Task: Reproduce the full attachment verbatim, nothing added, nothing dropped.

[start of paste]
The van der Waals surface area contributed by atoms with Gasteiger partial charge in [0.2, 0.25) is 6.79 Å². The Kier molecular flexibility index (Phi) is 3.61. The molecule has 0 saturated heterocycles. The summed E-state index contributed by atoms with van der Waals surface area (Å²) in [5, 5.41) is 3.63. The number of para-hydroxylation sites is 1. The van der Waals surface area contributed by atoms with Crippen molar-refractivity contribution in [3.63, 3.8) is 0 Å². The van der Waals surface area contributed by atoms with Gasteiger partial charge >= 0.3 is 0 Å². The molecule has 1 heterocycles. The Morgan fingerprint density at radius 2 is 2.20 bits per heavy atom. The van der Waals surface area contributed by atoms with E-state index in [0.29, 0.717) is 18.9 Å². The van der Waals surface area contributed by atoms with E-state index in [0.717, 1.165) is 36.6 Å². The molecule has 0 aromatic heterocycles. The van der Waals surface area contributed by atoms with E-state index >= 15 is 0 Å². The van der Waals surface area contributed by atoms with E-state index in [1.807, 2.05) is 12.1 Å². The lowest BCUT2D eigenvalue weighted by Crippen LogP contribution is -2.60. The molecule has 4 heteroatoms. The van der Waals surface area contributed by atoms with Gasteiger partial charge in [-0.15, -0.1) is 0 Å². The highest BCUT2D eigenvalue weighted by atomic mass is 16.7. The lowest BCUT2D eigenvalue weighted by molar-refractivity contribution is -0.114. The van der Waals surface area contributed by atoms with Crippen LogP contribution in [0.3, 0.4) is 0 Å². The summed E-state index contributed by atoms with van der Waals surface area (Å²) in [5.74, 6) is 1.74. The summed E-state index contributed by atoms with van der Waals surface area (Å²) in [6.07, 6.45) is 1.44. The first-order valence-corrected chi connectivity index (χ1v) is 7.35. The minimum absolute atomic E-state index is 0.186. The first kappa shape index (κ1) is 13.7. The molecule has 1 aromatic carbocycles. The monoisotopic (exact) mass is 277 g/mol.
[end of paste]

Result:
The van der Waals surface area contributed by atoms with Gasteiger partial charge in [0.2, 0.25) is 6.79 Å². The Kier molecular flexibility index (Phi) is 3.61. The molecule has 0 saturated heterocycles. The summed E-state index contributed by atoms with van der Waals surface area (Å²) in [5, 5.41) is 3.63. The number of para-hydroxylation sites is 1. The van der Waals surface area contributed by atoms with Crippen molar-refractivity contribution in [3.63, 3.8) is 0 Å². The van der Waals surface area contributed by atoms with Gasteiger partial charge >= 0.3 is 0 Å². The molecule has 1 heterocycles. The Morgan fingerprint density at radius 2 is 2.20 bits per heavy atom. The van der Waals surface area contributed by atoms with E-state index in [0.29, 0.717) is 18.9 Å². The van der Waals surface area contributed by atoms with E-state index in [0.717, 1.165) is 36.6 Å². The molecule has 0 aromatic heterocycles. The van der Waals surface area contributed by atoms with E-state index >= 15 is 0 Å². The van der Waals surface area contributed by atoms with E-state index in [1.807, 2.05) is 12.1 Å². The lowest BCUT2D eigenvalue weighted by Crippen LogP contribution is -2.60. The molecule has 4 heteroatoms. The van der Waals surface area contributed by atoms with Gasteiger partial charge in [-0.15, -0.1) is 0 Å². The highest BCUT2D eigenvalue weighted by atomic mass is 16.7. The lowest BCUT2D eigenvalue weighted by molar-refractivity contribution is -0.114. The van der Waals surface area contributed by atoms with Crippen LogP contribution in [0.3, 0.4) is 0 Å². The summed E-state index contributed by atoms with van der Waals surface area (Å²) in [5.74, 6) is 1.74. The summed E-state index contributed by atoms with van der Waals surface area (Å²) in [6.07, 6.45) is 1.44. The first-order valence-corrected chi connectivity index (χ1v) is 7.35. The minimum absolute atomic E-state index is 0.186. The first kappa shape index (κ1) is 13.7. The molecule has 1 aromatic carbocycles. The monoisotopic (exact) mass is 277 g/mol.